I'm late to this party, having seen only scattered episodes of route 66 (1960-64) prior to writing this review, and despite the fact that it's been trickling out onto DVD for the past six years or so. However, The Complete Fourth Season, previously available only as part of a 2012 release of the complete series, turned up in DVD Talk's unloved screener bin and I thought I'd take a chance. This set sticks all twenty-three 50-odd-minute episodes onto five single-sided discs with no extra features.
Not having seen any episodes of route 66 at all in many years, I was impressed by its stronger episodes (and found several others entertainingly silly) while the video transfers are solidly good.
For the uninitiated, Martin Milner and Glenn Corbett star as Tod Stiles and Lincoln Case, two men travelling cross-country in their (this season) 1964 saddle tan Corvette Sting Ray convertible, though rarely along Route 66 itself. The program was a semi-anthology similar to shows like Naked City and especially the later The Fugitive in that stories usually revolved around the problems of people Tod and Linc encounter rather than Tod and Linc themselves. Sometimes one or both characters become entangled in that week's plot, sometimes as strangers exposing closeted emotional issues, at other times a catalyst for change and often one of the two becomes romantically involved with a young woman figuring into the plot. (Despite a traveling arrangement that might raise eyebrows today, Tod and Linc are resolutely straight. That said, it would be interesting to see route 66 brought back as a series with two gay men who aren't necessarily a couple.)*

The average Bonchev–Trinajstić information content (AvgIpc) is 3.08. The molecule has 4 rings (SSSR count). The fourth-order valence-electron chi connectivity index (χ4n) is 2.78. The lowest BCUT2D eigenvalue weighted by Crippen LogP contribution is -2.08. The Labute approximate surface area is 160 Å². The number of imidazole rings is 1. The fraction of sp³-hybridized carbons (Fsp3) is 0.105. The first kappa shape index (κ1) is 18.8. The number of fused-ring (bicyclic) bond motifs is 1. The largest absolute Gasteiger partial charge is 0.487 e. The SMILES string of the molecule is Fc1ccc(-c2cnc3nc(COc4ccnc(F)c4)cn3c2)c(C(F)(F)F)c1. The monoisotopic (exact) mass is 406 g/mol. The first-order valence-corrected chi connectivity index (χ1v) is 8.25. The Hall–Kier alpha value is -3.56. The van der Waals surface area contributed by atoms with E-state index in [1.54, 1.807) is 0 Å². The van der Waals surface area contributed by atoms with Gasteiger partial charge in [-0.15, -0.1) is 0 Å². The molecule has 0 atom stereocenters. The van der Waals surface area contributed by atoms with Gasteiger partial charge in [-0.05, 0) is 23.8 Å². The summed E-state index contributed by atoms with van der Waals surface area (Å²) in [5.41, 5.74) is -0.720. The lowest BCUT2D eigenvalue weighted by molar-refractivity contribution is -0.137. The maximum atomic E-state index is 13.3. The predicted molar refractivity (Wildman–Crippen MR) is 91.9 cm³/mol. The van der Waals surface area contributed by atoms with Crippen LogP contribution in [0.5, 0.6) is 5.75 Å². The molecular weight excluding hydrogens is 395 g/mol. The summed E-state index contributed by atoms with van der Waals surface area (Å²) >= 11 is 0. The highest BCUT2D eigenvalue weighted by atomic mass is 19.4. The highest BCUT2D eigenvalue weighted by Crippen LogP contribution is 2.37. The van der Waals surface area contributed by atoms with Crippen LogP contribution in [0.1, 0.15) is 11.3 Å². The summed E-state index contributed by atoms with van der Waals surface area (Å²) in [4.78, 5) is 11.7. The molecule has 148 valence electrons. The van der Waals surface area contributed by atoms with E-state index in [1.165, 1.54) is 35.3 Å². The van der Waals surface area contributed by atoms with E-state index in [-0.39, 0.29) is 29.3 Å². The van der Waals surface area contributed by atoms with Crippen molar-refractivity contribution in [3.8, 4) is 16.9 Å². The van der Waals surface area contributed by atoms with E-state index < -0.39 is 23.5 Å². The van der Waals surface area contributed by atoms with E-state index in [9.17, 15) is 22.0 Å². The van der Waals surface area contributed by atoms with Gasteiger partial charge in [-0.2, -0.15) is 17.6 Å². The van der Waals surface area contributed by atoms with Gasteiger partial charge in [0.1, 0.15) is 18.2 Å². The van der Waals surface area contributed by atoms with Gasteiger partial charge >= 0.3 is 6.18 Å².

This format, with, in this case, two continuing characters inhabiting what otherwise is an anthology series with new characters and plots each week, seems to have been the result of the pressures of trying to produce as many as 39 one-hour episodes per season, and the toll it was taking on casts and crews. Maverick, to cite one famous example, ended up alternating its stars, while on a show like route 66 the pressure on Milner and Corbett is considerably lessened as they're not onscreen all the time, and in some shows hardly at all.
The series had an unusually tumultuous run. George Maharis, as Buz Murdock, was Tod's original traveling companion, but the actor contracted infectious hepatitis near the end of season two, missing several episodes. He came back for season three, but then missed a lot more shows during the first-half of the season. After a final January 1963 appearance, Maharis left route 66 for good. Milner carried on without a partner in 13 Season Two and Three episodes before Corbett's introduction in a March 1963 episode.